So Blackwell had Bob Marley add guitar solos and make the lyrics harder, more political.

Bob Marley’s album Exodus stayed in the charts for 56 weeks.

Blackwell found another group that couldn’t find a label.

He signed them simply because they were different and had “spirit and force”.

Their first albums failed and they thought it was all over.

But Blackwell thought they were different enough to be worth sticking with.

Their fourth album, Joshua Tree, went to number one around the entire world.

That group was U2.

Amongst the artists on Chris Blackwell’s Island Records were:

Amy Winehouse, Tom Waits, Roxy Music, the Cranberries, Cat Stevens, The B 52s, Pulp, Paul Weller, Nirvana, Ultravox, Tricky, Keane, Grace Jones, Nick Drake, John Martyn, Traffic, Free, King Crimson, John Cale, Jim Capaldi, Emerson Lake & Palmer, Toots & The Maytals, Jimmy Cliff, Robert Palmer, The Pogues, Kid Creole & The Coconuts, Frankie Goes To Hollywood, Florence & The Machine, George Michael, Robbie Williams, Georgie Fame, Malcolm McLaren, Bon Jovi, Jamie Cullum, Elkie Brooks, The Slits, and Derek & Clive.

Over 300 artists, and all they had in common was they were different.

Chris Blackwell built Island Records into “The most diverse independent record label in history”.

In 1989, he sold it for £200 million, around £1 billion today.

Because of something we could all learn: different is worth more than the same.


Economic Progressivism sounds like a difficult concept.

It sounds complicated but, like anything, it needn’t be.

Not if you put it in plain language.

Like anything it just needs explaining in terms your audience can understand.

Economic Progressivism just means wealth redistribution.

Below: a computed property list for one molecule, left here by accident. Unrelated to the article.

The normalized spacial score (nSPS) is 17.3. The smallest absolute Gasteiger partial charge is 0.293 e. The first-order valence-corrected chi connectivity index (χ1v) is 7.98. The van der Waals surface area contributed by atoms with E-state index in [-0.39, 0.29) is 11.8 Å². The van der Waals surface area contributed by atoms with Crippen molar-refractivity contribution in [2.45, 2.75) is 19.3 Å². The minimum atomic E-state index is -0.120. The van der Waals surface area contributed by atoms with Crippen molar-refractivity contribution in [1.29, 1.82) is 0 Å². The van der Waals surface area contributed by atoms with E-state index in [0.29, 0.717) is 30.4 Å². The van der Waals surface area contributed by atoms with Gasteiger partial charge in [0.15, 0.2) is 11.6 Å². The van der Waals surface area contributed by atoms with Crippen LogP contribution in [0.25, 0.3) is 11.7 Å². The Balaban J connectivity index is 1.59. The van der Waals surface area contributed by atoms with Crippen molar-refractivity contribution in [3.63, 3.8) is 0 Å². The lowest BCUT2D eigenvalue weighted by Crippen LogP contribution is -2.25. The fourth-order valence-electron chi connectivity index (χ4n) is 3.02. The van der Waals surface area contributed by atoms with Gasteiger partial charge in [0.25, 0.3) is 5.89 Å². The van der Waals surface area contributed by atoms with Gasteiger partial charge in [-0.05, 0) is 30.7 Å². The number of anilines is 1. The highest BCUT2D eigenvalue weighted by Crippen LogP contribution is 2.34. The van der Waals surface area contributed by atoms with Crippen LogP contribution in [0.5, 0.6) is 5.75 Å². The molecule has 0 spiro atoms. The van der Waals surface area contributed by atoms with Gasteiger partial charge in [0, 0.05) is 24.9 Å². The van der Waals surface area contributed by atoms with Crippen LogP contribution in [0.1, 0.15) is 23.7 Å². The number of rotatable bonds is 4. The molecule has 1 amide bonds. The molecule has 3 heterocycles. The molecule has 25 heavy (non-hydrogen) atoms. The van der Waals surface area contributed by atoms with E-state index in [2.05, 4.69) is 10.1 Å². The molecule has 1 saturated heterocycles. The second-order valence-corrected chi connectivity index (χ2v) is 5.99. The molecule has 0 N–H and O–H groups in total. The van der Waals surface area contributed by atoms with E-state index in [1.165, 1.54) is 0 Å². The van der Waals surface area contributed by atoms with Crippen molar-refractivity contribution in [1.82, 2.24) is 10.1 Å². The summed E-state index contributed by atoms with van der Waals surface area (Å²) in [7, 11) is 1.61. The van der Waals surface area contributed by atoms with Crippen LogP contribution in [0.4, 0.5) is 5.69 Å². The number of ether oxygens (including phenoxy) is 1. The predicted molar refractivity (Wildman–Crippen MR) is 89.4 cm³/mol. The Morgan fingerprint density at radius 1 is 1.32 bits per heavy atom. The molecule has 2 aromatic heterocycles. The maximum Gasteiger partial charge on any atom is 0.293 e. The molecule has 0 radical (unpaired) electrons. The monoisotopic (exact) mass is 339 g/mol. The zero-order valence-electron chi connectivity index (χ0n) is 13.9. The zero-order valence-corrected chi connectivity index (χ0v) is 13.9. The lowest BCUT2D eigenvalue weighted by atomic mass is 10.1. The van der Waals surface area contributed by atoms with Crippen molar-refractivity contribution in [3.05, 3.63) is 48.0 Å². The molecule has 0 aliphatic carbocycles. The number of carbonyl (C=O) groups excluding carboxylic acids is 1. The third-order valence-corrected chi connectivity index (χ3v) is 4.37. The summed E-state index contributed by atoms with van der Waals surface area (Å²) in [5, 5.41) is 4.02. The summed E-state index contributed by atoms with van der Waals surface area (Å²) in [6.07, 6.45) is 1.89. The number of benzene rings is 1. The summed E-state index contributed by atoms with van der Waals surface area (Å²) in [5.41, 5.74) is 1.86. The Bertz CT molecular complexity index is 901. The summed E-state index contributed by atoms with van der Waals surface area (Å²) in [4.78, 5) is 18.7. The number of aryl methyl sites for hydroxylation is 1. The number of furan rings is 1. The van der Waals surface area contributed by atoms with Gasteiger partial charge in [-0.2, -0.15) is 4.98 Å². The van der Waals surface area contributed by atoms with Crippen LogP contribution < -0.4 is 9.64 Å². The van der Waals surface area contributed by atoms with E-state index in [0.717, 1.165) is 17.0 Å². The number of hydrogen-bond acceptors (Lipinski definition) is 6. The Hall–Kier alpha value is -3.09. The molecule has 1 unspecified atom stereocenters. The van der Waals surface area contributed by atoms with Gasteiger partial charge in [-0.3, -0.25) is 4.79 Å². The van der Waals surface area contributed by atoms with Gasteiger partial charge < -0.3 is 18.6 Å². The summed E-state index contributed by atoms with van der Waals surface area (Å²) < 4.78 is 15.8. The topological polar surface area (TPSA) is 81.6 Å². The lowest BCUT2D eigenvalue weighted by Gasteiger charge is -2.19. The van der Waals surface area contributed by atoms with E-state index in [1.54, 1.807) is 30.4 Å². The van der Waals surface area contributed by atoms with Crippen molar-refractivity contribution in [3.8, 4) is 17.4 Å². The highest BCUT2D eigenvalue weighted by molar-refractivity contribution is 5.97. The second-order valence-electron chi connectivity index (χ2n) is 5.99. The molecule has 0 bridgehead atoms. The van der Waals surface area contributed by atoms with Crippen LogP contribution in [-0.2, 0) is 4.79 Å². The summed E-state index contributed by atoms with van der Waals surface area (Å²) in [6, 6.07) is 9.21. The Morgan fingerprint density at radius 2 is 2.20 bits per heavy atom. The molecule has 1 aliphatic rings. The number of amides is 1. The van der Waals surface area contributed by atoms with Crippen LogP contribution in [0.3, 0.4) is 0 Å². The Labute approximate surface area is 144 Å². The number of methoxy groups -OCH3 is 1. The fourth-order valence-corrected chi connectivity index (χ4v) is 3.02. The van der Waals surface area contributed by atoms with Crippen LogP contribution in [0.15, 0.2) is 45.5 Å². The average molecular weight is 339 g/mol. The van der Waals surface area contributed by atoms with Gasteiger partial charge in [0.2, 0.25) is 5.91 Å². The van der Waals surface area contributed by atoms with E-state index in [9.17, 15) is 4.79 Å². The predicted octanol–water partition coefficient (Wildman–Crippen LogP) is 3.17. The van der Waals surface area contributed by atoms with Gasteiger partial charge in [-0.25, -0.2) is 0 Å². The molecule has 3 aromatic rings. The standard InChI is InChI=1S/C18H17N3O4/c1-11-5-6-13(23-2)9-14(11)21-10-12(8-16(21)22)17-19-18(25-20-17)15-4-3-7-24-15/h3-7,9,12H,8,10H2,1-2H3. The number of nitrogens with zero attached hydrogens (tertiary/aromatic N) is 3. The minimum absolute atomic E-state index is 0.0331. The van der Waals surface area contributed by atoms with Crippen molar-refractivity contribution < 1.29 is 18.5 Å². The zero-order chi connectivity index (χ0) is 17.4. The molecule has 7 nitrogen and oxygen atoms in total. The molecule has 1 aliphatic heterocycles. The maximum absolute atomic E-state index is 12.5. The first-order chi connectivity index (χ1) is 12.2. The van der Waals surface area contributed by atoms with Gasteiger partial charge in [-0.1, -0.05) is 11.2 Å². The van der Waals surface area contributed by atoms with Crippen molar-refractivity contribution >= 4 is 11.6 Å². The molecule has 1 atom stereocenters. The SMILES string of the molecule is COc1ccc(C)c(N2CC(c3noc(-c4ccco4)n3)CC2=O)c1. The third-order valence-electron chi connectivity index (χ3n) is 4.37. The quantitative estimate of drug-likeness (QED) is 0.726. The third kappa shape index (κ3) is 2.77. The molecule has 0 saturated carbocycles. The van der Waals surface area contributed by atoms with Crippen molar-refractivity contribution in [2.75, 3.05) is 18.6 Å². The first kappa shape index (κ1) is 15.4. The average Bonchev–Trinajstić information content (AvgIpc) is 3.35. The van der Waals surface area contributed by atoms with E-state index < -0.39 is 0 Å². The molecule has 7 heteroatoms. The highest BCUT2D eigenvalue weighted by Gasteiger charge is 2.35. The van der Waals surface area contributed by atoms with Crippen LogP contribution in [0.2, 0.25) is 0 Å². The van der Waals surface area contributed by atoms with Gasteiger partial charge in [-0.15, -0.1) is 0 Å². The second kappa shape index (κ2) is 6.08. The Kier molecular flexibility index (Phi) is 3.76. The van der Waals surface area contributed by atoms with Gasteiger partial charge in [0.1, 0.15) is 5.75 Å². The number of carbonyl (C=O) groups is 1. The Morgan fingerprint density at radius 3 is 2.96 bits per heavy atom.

Taking a bit more from the people who have the most and giving it to the people who have the least.

But to Americans that sounds like socialism.

And, particularly to Americans, that’s a dirty word.

It sounds like taking money away from people who’ve worked hard for it and giving it to layabouts who won’t work.

But Elizabeth Warren saw it differently.

She wanted to be elected Senator for Massachusetts.

She was a Democrat so, unlike the Republicans, she didn’t believe in massive wealth just for the few.

In America, the top 1% has more than the entire bottom 90%.

She didn’t think that was fair.

But she knew a logical appeal using numbers wouldn’t work.

It was cold and remote.

She needed to put it in her audience’s language.

So she explained it like this:

“There is nobody in this country who got rich on their own. Nobody.

You built a factory out there – good for you.

But I want to be clear, you moved your goods to market on roads the rest of us paid for.

You hired workers the rest of us paid to educate.

You were safe in your factory because of police forces and fire forces that the rest of us paid for.

You didn’t have to worry that marauding bands would come and seize everything at your factory, because of the work the rest of us did.

Now look, you built a factory and it turned into something terrific, or a great idea – God bless.

Keep a hunk of it.

But part of the underlying social contract is you take a hunk of that and pay it forward for the next kid who comes along.”

Suddenly everyone could see that no one got rich on their own.

Entrepreneurs could only become successful because of what everyone else had contributed.

If entrepreneurs were willing to take advantage of what everyone else had contributed it was only fair they help pay for other people to have that chance too.

Elizabeth Warren put it in her audience’s language.

Suddenly, it not only became understandable it became commendable.

It summarised the good things America was about.

Free enterprise and the chance to make a fortune, but also fairness.

Recognising who gave you the break and paying it back.

That’s something we all need to learn about communication.

Whatever we’re talking about, whoever we’re talking to, we need to put it in their language, not ours.

Not just make sure we explain it in a way that we think makes sense.

But make sure that they get it.

Shortly after making that speech, Elizabeth Warren was elected the first female Senator for Massachusetts.


(From ‘THE OTAGO DAILY TIMES’ – New Zealand.)
“We were trapped for thirteen hours in our own car” Brian Smith explained to reporters in Alexandra, “and the emergency services told us that we’d have died if we’d been there for another half hour.
It’s a keyless car, so when the door was shut and we didn’t have the transponder key, we couldn’t get out.
We tried to smash the window with a car jack, and we sounded our horn, but it was Guy Fawkes Night and nobody noticed it, due to fireworks.
We were trapped.
By morning, my wife Molljeanne was unconscious and I was struggling to breathe, when neighbours finally rescued us and took us to hospital.